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Illinois Country Living


Jonathan Feipel

Jonathan Feipel (left), Deputy Director of the Department of Commerce and Economic Opportunity (DCEO), which oversees the state’s Energy Office, met with Marcelyn Love, Communications Manager for DCEO, and John Freitag, Vice President of Operations for the Association of Illinois Electric Cooperatives on Friday, May 7, to announce a new $1.5 million HomE energy efficiency rebate program for electric co-op members. Members will be eligible for up to $1,500 in rebates for home energy improvements. For more information contact your local electric cooperative or go to www.aiec.coop.

HomE

Help is here for your home’s energy efficiency
Co-op members eligible for up to $1,500 for efficiency improvements

The State of Illinois announced a $1.5 million grant to assist the Association of Illinois Electric Cooperatives (AIEC) and its member cooperatives in implementing a new energy efficiency initiative. Through the new electric cooperative HomE program, participating co-op members will receive incentives of up to $1,500 for equipment upgrades and other measures to reduce their energy consumption.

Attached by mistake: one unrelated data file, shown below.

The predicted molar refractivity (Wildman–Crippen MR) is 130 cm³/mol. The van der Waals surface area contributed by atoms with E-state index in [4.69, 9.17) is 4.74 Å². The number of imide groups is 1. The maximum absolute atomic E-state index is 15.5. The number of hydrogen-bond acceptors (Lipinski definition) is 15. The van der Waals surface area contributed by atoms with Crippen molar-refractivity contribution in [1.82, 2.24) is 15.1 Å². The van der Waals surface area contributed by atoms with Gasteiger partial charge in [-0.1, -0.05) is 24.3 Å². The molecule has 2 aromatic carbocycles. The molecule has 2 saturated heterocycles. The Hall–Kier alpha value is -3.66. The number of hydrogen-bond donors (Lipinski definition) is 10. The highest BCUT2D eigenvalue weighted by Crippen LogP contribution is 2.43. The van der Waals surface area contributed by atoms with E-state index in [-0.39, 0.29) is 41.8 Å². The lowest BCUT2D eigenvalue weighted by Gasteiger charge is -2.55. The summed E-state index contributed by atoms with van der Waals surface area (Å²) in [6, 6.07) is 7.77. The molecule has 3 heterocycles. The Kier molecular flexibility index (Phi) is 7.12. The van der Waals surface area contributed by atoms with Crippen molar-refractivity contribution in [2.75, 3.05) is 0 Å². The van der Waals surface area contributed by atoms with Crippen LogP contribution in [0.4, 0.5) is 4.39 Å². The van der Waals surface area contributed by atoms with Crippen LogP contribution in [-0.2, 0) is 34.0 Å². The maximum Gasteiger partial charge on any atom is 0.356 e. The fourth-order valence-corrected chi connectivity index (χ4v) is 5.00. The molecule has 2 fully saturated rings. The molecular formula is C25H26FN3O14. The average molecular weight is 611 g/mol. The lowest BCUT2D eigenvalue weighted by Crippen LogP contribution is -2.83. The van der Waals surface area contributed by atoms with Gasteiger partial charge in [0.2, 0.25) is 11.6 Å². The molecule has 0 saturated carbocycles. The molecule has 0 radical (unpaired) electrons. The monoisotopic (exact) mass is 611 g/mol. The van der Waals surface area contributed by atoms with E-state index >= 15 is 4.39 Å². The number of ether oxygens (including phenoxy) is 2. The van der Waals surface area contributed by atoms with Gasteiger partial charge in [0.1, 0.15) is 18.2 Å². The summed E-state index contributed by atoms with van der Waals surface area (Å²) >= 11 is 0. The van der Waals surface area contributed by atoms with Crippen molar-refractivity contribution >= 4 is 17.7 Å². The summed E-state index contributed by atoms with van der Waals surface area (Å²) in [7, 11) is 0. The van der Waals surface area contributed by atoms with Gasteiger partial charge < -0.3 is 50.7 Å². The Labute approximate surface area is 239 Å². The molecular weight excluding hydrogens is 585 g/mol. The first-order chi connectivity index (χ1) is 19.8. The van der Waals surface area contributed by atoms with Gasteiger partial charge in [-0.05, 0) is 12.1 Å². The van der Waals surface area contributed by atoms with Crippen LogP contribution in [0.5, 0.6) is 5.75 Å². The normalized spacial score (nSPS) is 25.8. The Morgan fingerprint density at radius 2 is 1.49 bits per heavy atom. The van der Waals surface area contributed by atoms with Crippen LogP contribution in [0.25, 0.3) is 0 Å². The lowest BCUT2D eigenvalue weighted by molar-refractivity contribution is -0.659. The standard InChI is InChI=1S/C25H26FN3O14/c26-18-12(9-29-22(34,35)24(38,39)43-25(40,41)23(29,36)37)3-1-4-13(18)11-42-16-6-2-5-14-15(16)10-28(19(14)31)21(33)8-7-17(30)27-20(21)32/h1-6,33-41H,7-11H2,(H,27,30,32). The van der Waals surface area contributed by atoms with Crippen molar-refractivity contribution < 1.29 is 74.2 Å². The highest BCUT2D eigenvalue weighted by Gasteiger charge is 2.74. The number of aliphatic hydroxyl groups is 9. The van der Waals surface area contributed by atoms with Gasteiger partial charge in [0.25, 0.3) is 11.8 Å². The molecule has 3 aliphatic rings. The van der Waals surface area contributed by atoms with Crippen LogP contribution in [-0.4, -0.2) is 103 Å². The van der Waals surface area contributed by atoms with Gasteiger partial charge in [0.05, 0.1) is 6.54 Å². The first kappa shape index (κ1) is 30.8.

“The state’s investment in energy efficiency programs like HomE reinforces our commitment to building a stronger, and greener, economy in Illinois,” said DCEO Director Warren Ribley. “Through this program, we’re demonstrating how environmental protection and economic development go hand-in-hand by creating jobs, improving our energy consumption and saving money for hard-working Illinois families.”

Through the HomE program, electric cooperatives can make rebates for members who own their homes and make qualifying energy efficiency upgrades. Members must start the process by having an energy assessment done by their local electric cooperative. There will be a small $25 fee to partially cover the cost of the assessment. Based on the recommendations from the assessment, the member will be eligible for rebates for heating-cooling upgrades, installation of a heat pump water heater or insulation and weatherization.